The Land Is Inhospitable and So Are We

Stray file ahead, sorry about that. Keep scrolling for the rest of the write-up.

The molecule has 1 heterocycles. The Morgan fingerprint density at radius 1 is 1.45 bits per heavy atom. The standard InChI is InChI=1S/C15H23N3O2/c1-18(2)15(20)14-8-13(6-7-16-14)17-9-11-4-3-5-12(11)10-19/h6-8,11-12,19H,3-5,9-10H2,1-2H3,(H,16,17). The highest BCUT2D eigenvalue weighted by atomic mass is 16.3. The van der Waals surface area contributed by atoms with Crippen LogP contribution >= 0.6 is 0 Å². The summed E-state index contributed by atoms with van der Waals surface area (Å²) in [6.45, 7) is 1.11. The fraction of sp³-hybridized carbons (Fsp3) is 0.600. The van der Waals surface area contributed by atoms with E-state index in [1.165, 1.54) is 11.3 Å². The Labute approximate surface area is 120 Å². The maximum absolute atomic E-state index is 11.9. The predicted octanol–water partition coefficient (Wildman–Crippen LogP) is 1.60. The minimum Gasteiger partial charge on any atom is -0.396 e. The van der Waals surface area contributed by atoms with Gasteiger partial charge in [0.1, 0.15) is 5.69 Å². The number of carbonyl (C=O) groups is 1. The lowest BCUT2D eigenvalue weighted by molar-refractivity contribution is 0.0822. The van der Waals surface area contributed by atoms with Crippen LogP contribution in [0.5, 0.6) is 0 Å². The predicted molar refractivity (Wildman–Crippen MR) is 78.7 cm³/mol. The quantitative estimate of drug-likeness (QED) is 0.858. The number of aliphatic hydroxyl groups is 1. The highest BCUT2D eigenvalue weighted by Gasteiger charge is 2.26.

“As I got older I learned I’m a drinker/Sometimes a drink feels like family,” Mitski confides with disarming honesty on “Bug Like an Angel,” the strummy, slow-build opening salvo from her seventh studio album that also serves as its lead single. Moments later, the song breaks open into its expansive chorus: a convergence of cooed harmonies and acoustic guitar. There’s more cracked-heart vulnerability and sonic contradiction where that came from—no surprise considering that Mitski has become one of the finest practitioners of confessional, deeply textured indie rock. Recorded between studios in Los Angeles and her recently adopted home city of Nashville, The Land Is Inhospitable and So Are We mostly leaves behind the giddy synth-pop experiments of her last release, 2022’s Laurel Hell, for something more intimate and dreamlike: “Buffalo Replaced” dabbles in a domestic poetry of mosquitoes, moonlight, and “fireflies zooming through the yard like highway cars”; the swooning lullaby “Heaven,” drenched in fluttering strings and slide guitar, revels in the heady pleasures of new love. The similarly swaying “I Don’t Like My Mind” pithily explores the daily anxiety of being alive (sometimes you have to eat a whole cake just to get by). The pretty syncopations of “The Deal” build to a thrilling clatter of drums and vocals, while “When Memories Snow” ropes an entire cacophonous orchestra—French horn, woodwinds, cello—into its vivid winter metaphors, and the languid balladry of “My Love Mine All Mine” makes romantic possessiveness sound like a gift. The album’s fuzzed-up closer, “I Love Me After You,” paints a different kind of picture, either postcoital or defiantly post-relationship: “Stride through the house naked/Don’t even care that the curtains are open/Let the darkness see me… How I love me after you.” Mitski has seen the darkness, and on The Land Is Inhospitable and So Are We, she stares right back into the void.